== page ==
This is the fourth and final blog entry in a series exploring how financial services can be leveraged to assist refugee populations. This entry will consider the future of refugee financial services and what our sector can do to ensure that the future is an inclusive one that serves genuine needs and protects refugee rights.
Syrian refugees shop at a market with their bank card given by the Turkish Red Crescent.
It is worth asking whether the financial inclusion sector is at the forefront of the movement to financially include refugees. The humanitarian sector has long struggled to determine how to provide assistance during a crisis in a way that is sustainable, effective, and accountable. Recently, humanitarian organizations such as Oxfam and the International Finance Corporation (IFC) have begun considering whether it’s possible to use payments as an on-ramp for financial inclusion of refugees. Cash transfers have historically facilitated corruption and failed to make it into the hands of the people who needed it most. In-kind donations of goods such as tents, food, sleeping material and other items undermined local merchants who made their livelihoods selling these very goods. In response, the sector has begun experimenting with digital financial payments. In Afghanistan, for example, the World Food Program (WFP) has issued e-vouchers and mobile money to cover food aid. The first e-voucher pilot was carried out on a small user base of 603 recipients in Kabul for a three-month disbursement cycle from April to June 2014. The total value of e-vouchers disbursed was US$72,360. The program proved successful and the WFP launched several follow-on pilots across the country in the subsequent year.
> Posted by Ellen Metzger, CFI
Before joining the Center for Financial Inclusion at Accion, I spent four years in rural East Africa managing an ultra-poor graduation program. At Village Enterprise, we focused on savings group creation and distributed conditional cash transfers rather than livestock (as is customary with graduation programs) in order to empower choice and facilitate ownership among our participants. Over years of traveling the bumpy back roads of Uganda and Western Kenya meeting with hundreds of savings group members, I met very few participants who went beyond their local savings groups to take loans from financial institutions such as MFIs. Those few who did created great success stories. In light of the recent article “Your Inflexible Friend” in The Economist, which offers a review of microlending’s history, I reflect on why we don’t see microlending in the rural areas of Uganda and Western Kenya and how that can change.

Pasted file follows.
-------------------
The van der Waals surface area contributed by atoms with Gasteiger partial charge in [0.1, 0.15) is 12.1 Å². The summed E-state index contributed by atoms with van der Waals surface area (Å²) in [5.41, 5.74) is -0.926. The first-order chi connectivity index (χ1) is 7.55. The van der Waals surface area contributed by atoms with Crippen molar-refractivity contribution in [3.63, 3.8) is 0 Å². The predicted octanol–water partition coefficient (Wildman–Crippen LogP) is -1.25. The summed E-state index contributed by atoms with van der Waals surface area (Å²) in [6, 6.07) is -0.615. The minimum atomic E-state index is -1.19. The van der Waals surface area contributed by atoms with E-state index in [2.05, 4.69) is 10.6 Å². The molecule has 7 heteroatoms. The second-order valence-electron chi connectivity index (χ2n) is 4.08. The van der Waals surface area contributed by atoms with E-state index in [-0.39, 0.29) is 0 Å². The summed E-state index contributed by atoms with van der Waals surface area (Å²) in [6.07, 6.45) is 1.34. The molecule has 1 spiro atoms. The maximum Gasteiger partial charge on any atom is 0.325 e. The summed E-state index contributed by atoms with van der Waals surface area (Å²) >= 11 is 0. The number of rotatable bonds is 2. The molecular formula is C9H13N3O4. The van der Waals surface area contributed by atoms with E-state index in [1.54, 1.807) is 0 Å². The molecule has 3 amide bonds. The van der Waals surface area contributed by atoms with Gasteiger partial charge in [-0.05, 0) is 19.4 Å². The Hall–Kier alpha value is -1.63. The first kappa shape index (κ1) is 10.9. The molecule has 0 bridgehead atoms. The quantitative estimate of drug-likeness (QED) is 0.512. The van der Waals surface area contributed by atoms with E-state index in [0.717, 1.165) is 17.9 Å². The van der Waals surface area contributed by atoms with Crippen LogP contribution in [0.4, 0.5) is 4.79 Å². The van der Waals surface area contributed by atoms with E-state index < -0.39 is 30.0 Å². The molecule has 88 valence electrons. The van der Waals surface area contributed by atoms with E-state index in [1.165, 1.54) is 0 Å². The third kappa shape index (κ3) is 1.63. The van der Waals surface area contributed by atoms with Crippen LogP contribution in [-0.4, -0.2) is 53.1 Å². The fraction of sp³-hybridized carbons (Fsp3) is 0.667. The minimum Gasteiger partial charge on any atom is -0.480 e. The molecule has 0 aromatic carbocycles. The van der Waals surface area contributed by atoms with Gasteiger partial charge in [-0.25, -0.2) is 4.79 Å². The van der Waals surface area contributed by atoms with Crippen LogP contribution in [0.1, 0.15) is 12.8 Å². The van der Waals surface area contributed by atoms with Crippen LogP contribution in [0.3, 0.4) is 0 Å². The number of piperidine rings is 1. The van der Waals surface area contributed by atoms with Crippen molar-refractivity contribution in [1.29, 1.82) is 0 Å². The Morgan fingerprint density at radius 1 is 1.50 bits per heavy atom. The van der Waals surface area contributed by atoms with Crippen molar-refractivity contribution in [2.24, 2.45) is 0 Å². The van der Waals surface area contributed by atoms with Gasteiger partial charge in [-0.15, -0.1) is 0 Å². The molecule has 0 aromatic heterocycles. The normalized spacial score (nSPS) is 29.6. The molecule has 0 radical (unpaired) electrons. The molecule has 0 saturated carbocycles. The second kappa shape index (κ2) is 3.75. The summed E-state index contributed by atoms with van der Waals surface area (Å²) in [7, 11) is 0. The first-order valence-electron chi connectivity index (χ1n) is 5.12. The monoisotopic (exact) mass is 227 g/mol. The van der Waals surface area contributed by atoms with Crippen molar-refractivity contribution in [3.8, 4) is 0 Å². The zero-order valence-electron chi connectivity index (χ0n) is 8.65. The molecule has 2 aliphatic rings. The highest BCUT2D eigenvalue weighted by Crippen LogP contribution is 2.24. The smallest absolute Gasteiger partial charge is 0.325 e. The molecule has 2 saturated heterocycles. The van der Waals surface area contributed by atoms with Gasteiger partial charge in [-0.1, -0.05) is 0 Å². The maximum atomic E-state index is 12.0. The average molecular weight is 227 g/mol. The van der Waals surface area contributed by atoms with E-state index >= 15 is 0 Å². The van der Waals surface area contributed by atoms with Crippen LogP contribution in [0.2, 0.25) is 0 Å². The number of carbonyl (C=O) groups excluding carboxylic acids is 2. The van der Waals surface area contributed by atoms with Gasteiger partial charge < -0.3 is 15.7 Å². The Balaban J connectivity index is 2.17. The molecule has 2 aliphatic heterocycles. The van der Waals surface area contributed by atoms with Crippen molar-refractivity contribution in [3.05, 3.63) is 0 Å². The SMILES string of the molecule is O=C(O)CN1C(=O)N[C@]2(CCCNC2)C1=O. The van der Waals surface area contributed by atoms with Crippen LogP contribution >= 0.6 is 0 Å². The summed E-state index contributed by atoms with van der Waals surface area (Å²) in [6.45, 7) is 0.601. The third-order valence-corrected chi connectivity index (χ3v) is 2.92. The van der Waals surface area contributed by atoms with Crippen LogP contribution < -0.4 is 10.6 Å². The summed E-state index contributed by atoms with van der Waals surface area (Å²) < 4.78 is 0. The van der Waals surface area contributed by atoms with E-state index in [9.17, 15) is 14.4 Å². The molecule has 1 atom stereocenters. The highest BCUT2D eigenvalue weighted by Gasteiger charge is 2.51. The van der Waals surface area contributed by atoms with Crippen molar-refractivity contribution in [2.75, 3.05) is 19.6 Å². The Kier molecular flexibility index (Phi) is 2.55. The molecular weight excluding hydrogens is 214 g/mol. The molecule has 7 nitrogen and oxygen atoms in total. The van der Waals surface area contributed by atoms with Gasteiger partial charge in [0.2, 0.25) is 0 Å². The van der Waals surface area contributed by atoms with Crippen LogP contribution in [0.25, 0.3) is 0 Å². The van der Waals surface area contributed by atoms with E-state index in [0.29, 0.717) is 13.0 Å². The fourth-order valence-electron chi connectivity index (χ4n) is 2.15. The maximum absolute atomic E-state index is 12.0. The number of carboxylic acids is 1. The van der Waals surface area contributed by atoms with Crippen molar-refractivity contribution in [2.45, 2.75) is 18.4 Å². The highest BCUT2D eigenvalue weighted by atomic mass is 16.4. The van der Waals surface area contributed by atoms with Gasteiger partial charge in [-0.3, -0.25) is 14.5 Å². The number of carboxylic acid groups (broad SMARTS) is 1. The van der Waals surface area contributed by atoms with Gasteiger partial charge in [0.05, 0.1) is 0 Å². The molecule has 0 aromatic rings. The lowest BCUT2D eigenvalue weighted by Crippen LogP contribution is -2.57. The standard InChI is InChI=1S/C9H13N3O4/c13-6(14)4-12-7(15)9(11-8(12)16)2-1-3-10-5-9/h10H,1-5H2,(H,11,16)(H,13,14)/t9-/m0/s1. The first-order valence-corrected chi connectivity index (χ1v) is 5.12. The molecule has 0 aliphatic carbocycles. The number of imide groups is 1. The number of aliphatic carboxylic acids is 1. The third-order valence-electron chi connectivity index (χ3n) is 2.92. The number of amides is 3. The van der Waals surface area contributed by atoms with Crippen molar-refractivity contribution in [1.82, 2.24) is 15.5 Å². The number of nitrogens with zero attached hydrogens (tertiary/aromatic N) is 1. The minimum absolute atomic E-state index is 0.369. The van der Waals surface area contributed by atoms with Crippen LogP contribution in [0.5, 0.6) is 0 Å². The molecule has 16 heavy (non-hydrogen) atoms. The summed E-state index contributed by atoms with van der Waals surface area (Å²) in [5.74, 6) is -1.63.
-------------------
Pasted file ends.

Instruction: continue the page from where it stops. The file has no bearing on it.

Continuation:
A good reputation is critical. In these areas, tragic stories of delinquencies and defaults travel faster and are remembered longer than stories of success. In Kenya especially, where there is more competition in rural areas among financial institutions than in Uganda, reputation precedes the products and services. These reputations can vary dramatically every 5 kilometers you travel. When groups are asked about being linked to a particular financial institution, one community will trust the organization, the next community a few kilometers away will cringe at the name. Microfinance institutions are extremely sensitive to fluctuations in trust, so it’s imperative for them to design trustworthy products and ensure adequate follow-through on their services every time.
> Posted by Masrura Oishi, Tanjilut Tasnuba, and Isabel Whisson, BRAC
The following post was originally published on NextBillion.
It is part of Financial Inclusion Week, a week of global conversation on advancing financial inclusion. This year’s theme is keeping clients first in a digital world. Throughout the week participants will share their thoughts in events and webinars, on social media, and through blog posts. Add your voice to the conversation using #FinclusionWeek.
The integration of mobile money into microfinance operations is one of the most exciting yet challenging prospects facing microfinance providers today. Mobile money presents a fast, cost-efficient and flexible alternative delivery channel through which money can be transferred, loans can be repaid and savings can be deposited. Yet, globally, active usage of mobile money on a 90-day basis remains low, at around 33 percent.